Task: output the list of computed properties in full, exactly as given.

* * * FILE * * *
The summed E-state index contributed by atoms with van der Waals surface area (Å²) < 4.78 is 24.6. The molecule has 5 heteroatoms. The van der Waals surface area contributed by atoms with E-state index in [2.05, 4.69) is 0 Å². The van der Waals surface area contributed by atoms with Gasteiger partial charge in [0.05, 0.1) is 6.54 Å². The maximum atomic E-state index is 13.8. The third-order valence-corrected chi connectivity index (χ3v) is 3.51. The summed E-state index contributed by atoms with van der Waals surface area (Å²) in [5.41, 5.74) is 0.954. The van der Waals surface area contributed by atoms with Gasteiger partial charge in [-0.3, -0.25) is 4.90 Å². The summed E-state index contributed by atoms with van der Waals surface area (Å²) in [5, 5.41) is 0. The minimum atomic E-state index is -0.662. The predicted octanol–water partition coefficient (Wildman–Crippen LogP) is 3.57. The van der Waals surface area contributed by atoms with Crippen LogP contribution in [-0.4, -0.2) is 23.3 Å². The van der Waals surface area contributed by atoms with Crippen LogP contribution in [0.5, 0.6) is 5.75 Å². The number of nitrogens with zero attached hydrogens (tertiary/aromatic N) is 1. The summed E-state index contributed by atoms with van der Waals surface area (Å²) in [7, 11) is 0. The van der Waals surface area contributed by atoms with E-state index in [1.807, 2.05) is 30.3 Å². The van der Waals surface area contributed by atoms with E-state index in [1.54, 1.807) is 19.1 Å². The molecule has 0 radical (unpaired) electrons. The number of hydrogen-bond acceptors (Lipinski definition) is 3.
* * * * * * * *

The summed E-state index contributed by atoms with van der Waals surface area (Å²) < 4.78 is 24.6. The molecule has 5 heteroatoms. The van der Waals surface area contributed by atoms with E-state index in [2.05, 4.69) is 0 Å². The van der Waals surface area contributed by atoms with Gasteiger partial charge in [0.05, 0.1) is 6.54 Å². The maximum atomic E-state index is 13.8. The third-order valence-corrected chi connectivity index (χ3v) is 3.51. The summed E-state index contributed by atoms with van der Waals surface area (Å²) in [5.41, 5.74) is 0.954. The van der Waals surface area contributed by atoms with Gasteiger partial charge in [-0.3, -0.25) is 4.90 Å². The summed E-state index contributed by atoms with van der Waals surface area (Å²) in [5, 5.41) is 0. The minimum atomic E-state index is -0.662. The predicted octanol–water partition coefficient (Wildman–Crippen LogP) is 3.57. The van der Waals surface area contributed by atoms with Crippen LogP contribution in [-0.4, -0.2) is 23.3 Å². The van der Waals surface area contributed by atoms with Crippen LogP contribution in [0.5, 0.6) is 5.75 Å². The number of nitrogens with zero attached hydrogens (tertiary/aromatic N) is 1. The summed E-state index contributed by atoms with van der Waals surface area (Å²) in [7, 11) is 0. The van der Waals surface area contributed by atoms with E-state index in [1.807, 2.05) is 30.3 Å². The van der Waals surface area contributed by atoms with E-state index in [1.54, 1.807) is 19.1 Å². The molecule has 0 radical (unpaired) electrons. The number of hydrogen-bond acceptors (Lipinski definition) is 3.